The National Federation of Independent Business (NFIB) is the most powerful small business lobby in the country. The April 22, 2005 NFIB E-News included an article titled “Promoting and Maintaining Ethical Values Within a Small Business.” It claimed that promoting and maintaining ethical values within a small business can produce: 

  • Increased employee loyalty and motivation. 
  • Greater trust and respect between employees and managers. 
  • Respect among employees for the company's vision and mission statement. 
  • Reduced employee turnover. 
  • Increased productivity and a greater sense of teamwork 
  • Less stress in the workplace. 
  • Higher quality production, both in services and manufactured goods. 
  • Fewer fines and lawsuits from customers, suppliers and employees.

This is clear and straightforward, and still true 10 years later. From personal experience in several very large companies and government agencies, I have seen ethical values lead to good outcomes in big organizations as well as the small ones served by NFIB.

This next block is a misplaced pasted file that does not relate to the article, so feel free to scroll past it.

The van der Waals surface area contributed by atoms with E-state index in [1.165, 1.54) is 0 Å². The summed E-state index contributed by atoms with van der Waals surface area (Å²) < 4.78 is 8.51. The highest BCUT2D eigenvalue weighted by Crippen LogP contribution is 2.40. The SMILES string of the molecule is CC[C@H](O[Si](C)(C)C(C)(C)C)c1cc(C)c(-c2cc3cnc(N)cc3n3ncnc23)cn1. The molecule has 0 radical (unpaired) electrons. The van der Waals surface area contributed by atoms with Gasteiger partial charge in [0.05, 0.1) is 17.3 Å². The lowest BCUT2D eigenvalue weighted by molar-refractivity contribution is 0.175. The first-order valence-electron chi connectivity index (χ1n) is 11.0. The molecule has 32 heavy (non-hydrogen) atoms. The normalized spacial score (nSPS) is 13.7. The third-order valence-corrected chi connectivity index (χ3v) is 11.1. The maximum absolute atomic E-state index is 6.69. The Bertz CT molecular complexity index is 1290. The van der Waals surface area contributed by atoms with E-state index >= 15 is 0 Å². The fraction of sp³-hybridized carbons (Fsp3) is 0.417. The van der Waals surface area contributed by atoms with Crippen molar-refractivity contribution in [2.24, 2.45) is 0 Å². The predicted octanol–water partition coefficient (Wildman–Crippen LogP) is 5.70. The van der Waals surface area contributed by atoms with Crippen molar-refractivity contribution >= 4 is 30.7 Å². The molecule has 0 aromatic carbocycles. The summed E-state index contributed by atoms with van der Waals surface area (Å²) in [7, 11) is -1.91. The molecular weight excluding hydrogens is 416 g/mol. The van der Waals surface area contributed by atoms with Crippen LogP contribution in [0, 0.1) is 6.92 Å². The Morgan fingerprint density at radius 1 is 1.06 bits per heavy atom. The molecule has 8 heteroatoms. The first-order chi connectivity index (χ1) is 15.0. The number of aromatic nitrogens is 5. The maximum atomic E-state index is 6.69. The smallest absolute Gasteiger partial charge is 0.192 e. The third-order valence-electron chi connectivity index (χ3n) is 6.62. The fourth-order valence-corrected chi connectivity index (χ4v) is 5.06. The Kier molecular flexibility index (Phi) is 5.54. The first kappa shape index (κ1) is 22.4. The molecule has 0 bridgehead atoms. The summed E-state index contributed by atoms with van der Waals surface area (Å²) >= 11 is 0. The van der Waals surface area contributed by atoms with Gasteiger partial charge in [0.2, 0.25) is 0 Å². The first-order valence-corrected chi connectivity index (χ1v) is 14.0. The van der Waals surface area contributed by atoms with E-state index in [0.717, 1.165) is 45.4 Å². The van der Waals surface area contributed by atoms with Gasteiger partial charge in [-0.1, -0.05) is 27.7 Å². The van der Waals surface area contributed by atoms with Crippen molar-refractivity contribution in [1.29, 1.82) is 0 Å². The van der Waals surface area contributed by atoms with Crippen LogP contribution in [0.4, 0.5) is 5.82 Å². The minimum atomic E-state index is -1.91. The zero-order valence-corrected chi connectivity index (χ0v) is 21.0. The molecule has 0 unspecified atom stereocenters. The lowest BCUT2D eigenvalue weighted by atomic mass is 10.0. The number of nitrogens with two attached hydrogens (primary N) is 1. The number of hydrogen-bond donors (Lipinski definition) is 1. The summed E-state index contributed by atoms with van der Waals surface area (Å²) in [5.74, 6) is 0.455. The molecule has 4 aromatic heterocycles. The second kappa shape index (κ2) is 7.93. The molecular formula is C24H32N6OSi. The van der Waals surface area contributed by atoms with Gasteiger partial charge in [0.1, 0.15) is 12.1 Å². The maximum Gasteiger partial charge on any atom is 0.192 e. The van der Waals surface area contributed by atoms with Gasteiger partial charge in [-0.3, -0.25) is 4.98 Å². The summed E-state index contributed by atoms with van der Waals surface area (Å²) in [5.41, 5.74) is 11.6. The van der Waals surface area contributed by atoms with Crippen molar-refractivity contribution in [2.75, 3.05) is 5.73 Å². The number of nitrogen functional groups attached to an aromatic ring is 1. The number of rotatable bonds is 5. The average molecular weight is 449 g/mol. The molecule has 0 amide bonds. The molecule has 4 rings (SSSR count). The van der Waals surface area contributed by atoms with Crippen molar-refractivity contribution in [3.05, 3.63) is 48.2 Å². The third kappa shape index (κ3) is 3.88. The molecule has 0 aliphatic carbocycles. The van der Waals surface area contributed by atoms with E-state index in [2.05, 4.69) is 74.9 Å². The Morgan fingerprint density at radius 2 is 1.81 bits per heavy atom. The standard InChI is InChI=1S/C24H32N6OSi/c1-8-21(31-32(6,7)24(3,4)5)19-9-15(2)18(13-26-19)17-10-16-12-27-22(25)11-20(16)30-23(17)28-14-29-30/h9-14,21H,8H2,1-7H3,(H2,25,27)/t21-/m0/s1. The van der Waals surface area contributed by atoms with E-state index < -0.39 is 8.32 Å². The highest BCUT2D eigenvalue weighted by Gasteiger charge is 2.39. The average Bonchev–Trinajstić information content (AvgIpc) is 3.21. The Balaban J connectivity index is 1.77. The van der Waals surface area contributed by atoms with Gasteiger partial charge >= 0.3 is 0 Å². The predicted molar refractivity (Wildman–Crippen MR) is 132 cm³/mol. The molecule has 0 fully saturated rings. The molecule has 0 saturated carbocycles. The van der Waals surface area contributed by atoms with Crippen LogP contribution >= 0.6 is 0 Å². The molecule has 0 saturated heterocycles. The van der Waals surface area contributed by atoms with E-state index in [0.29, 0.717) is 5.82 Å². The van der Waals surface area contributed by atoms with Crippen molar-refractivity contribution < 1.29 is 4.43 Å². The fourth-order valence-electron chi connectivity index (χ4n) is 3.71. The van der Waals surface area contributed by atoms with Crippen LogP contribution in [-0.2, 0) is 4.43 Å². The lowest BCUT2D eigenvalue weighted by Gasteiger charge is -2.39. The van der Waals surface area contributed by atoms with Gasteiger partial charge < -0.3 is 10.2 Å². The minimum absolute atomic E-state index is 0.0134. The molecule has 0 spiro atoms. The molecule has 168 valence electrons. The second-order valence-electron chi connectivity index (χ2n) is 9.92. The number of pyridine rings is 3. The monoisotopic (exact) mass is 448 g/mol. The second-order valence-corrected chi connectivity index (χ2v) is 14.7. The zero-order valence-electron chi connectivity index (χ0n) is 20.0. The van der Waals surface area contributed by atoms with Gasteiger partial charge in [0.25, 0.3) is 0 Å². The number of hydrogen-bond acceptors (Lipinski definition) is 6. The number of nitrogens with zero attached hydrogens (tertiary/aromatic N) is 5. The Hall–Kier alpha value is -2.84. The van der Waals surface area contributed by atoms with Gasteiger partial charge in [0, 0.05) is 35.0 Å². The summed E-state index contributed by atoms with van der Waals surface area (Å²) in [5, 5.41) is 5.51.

Abusive Conduct in the Age of Digital/Social Media

Abusive conduct in the workplace has the opposite effect of ethical and moral behavior in the workplace. Now, it has become clear that abusive and ethical behavior in workplaces affect organizations outside the workplace, because these behaviors show up in social media and can have favorable or unfavorable affects.

Social media sites publish positive and negative reviews for products, restaurants, movies, hotels, foreign tours and employers, etc.  You and I use them to make decisions. A part-owner of a New York hotel told me she reads reviews of her hotel and calls the manager when she sees a bad review.

In “Digital Marketing: Integrating Strategy and Tactics with Values” (Routledge, 2014, New York and London), Ira Kaufman, PhD, and Chris Horton wrote that: “Social media offers the perfect conduit to disseminate both positive and negative customer experiences at lightning speed.”

They give as one example the “United Breaks Guitars” video that went viral after it was uploaded to YouTube in 2009. It is a video of a passenger singing a song he wrote after his guitar allegedly was destroyed by the airline’s baggage handlers and the company refused to reimburse him.  As of 2014, the video had over 14 million hits. It pushed the company to change its ways, according to Kaufman.